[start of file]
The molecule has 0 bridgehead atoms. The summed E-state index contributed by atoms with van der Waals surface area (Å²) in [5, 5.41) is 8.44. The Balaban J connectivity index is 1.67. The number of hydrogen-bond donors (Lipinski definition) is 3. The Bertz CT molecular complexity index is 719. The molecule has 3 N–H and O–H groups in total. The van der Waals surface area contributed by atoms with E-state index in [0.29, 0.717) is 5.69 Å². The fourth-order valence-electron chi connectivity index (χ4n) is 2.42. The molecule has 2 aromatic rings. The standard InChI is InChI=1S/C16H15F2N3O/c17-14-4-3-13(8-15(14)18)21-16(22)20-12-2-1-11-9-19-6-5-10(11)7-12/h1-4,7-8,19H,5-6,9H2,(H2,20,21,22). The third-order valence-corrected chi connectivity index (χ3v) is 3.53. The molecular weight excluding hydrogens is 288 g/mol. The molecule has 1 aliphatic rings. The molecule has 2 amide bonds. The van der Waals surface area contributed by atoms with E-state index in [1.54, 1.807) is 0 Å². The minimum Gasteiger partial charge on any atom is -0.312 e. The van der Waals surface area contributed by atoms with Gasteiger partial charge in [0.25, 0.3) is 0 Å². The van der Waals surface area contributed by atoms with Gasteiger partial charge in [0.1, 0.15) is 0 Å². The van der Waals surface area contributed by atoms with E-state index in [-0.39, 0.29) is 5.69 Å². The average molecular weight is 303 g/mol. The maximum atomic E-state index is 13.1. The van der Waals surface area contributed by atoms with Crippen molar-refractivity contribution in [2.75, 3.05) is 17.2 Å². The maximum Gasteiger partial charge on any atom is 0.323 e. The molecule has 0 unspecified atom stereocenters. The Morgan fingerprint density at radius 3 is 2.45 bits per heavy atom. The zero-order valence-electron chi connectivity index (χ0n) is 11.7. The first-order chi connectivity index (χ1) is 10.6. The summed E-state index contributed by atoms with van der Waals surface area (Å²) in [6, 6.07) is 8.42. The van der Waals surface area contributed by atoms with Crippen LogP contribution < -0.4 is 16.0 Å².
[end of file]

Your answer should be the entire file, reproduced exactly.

The molecule has 0 bridgehead atoms. The summed E-state index contributed by atoms with van der Waals surface area (Å²) in [5, 5.41) is 8.44. The Balaban J connectivity index is 1.67. The number of hydrogen-bond donors (Lipinski definition) is 3. The Bertz CT molecular complexity index is 719. The molecule has 3 N–H and O–H groups in total. The van der Waals surface area contributed by atoms with E-state index in [0.29, 0.717) is 5.69 Å². The fourth-order valence-electron chi connectivity index (χ4n) is 2.42. The molecule has 2 aromatic rings. The standard InChI is InChI=1S/C16H15F2N3O/c17-14-4-3-13(8-15(14)18)21-16(22)20-12-2-1-11-9-19-6-5-10(11)7-12/h1-4,7-8,19H,5-6,9H2,(H2,20,21,22). The third-order valence-corrected chi connectivity index (χ3v) is 3.53. The molecular weight excluding hydrogens is 288 g/mol. The molecule has 1 aliphatic rings. The molecule has 2 amide bonds. The van der Waals surface area contributed by atoms with E-state index in [1.54, 1.807) is 0 Å². The minimum Gasteiger partial charge on any atom is -0.312 e. The van der Waals surface area contributed by atoms with Gasteiger partial charge in [0.25, 0.3) is 0 Å². The van der Waals surface area contributed by atoms with Gasteiger partial charge in [0.1, 0.15) is 0 Å². The van der Waals surface area contributed by atoms with E-state index in [-0.39, 0.29) is 5.69 Å². The average molecular weight is 303 g/mol. The maximum atomic E-state index is 13.1. The van der Waals surface area contributed by atoms with Crippen molar-refractivity contribution in [2.75, 3.05) is 17.2 Å². The maximum Gasteiger partial charge on any atom is 0.323 e. The molecule has 0 unspecified atom stereocenters. The Morgan fingerprint density at radius 3 is 2.45 bits per heavy atom. The zero-order valence-electron chi connectivity index (χ0n) is 11.7. The first-order chi connectivity index (χ1) is 10.6. The summed E-state index contributed by atoms with van der Waals surface area (Å²) in [6, 6.07) is 8.42. The van der Waals surface area contributed by atoms with Crippen LogP contribution < -0.4 is 16.0 Å².